Why PepsiCo Recalled Over 250,000 Cases Of Starbucks Doubleshot Espresso Drinks

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Starbucks' canned beverages are in-store bottled favorites, but PepsiCo just recalled over 250,000 cases of them in early March. Three popular products — Starbucks Doubleshot Espresso, Espresso & Salted Caramel Cream, Starbucks Doubleshot Espresso, Espresso & Cream, and Starbucks Doubleshot Espresso, Espresso & Light Cream — were all strongly urged to be returned or thrown out (via Food Safety News). This recall spans across the country, and there is a possibility that they've already arrived in some consumers' kitchens and pantries. 

The affected packs have a "best-by date" of March 28, 2022, reports Real Simple. Though it might be tempting to keep recalled food products out of convenience, for safety reasons, it's better to return the product. In this case, though there does not appear to be anything wrong with the Starbucks drinks themselves, there is something concerning about the packaging of the recalled cases that could lead to someone getting sick.

Improper sealing could affect dairy ingredients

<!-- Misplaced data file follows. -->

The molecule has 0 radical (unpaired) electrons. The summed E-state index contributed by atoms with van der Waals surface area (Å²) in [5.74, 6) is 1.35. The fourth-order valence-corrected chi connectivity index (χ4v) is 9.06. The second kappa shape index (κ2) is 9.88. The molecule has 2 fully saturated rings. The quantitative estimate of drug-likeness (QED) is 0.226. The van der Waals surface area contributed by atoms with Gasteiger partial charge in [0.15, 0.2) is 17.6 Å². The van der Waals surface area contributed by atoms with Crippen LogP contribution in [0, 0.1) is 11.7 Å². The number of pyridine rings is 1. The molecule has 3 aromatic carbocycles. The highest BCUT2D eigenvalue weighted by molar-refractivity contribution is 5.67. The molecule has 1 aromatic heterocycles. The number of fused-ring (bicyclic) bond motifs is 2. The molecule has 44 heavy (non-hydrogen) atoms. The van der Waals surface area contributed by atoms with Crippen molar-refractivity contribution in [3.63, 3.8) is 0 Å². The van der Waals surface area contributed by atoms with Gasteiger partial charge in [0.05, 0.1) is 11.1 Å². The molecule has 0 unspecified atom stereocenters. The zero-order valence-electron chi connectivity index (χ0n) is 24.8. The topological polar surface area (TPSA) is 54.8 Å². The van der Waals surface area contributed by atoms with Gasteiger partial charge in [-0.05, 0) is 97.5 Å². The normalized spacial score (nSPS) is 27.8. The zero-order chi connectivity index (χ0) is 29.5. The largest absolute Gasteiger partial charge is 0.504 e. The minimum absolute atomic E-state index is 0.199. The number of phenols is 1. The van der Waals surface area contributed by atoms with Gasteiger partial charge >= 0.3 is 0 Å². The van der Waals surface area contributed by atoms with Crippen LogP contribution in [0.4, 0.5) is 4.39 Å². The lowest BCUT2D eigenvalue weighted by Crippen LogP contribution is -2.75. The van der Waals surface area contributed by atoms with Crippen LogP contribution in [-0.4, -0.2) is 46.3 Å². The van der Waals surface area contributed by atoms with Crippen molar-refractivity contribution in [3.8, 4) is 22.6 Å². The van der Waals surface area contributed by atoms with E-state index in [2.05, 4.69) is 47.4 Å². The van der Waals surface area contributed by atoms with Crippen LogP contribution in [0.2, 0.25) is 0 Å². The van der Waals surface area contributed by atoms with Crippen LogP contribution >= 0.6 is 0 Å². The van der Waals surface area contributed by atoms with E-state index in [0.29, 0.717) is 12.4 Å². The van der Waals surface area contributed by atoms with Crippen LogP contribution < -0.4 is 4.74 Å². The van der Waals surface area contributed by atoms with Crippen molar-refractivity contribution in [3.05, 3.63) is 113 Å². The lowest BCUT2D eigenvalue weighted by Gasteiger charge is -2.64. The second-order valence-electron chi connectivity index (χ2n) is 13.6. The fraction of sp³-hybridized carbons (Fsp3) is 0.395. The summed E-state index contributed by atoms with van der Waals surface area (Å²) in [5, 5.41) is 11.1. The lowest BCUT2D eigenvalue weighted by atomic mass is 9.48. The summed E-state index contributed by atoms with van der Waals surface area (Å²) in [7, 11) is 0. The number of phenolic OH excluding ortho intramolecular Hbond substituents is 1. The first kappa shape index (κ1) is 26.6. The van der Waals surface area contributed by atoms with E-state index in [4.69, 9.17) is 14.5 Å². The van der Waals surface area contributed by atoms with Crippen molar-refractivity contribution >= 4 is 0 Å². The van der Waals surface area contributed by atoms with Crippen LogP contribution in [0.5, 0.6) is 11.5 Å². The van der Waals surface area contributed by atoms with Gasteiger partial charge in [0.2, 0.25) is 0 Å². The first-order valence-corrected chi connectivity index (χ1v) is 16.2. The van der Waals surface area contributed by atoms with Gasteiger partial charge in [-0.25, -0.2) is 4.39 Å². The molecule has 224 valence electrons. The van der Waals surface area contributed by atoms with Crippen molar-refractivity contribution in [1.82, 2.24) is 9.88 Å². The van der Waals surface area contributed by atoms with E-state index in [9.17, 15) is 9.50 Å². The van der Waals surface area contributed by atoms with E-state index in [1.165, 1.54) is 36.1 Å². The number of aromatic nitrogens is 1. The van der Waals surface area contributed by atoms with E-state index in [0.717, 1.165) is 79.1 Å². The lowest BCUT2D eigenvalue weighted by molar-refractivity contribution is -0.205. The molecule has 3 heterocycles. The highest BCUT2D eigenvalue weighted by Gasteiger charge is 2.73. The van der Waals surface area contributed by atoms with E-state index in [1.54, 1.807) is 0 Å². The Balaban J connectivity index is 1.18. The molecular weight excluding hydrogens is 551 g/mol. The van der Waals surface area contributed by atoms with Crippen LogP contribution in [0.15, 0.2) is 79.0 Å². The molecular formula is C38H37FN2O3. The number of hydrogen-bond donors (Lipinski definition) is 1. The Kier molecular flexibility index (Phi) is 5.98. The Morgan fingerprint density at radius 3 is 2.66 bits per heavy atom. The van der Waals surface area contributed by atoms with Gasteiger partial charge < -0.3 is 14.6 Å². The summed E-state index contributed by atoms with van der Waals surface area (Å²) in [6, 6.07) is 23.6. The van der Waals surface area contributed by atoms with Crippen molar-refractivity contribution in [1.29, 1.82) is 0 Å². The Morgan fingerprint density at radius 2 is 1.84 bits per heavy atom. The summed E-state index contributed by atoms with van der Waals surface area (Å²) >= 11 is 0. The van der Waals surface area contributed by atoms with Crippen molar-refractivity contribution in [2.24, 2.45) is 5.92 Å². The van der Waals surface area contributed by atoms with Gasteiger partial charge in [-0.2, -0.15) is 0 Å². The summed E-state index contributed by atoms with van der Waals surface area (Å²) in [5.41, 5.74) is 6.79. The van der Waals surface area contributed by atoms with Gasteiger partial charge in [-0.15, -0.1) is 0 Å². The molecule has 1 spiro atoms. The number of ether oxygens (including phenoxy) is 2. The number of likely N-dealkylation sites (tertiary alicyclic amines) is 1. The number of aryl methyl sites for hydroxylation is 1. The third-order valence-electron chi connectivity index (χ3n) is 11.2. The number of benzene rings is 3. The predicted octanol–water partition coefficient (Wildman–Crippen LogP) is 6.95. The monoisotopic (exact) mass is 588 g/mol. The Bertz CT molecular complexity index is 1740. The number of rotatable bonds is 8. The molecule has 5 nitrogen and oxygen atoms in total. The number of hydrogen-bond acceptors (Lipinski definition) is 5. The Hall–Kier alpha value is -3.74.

Starbucks Doubleshot Espresso drinks contain dairy and were reported to be improperly sealed — a dangerous combination due to the perishable nature of dairy. Real Simple reports that consuming spoiled milk can lead to symptoms such as stomach pain, nausea, vomiting, and diarrhea.

PepsiCo, a global food and beverage corporation, owns brands such as Pepsi and Mountain Dew. The corporation has partnered with Starbucks since the 1990s, to help market, sell, and distribute its ready-to-drink coffee and energy beverages (via Starbucks). The partnership between PepsiCo and Starbucks has successfully delivered more than $2 billion in global retail sales.

Starbucks canned beverages are available for purchase in physical retail stores and even on Amazon. Regardless of how consumers obtained these products, it is advised that people return their pack of doubleshot espresso drinks if they are marked with retail numbers F-0091-2022, F-0089-2022, or F-0090-2022 to avoid unpleasant dietary consequences (via Real Simple).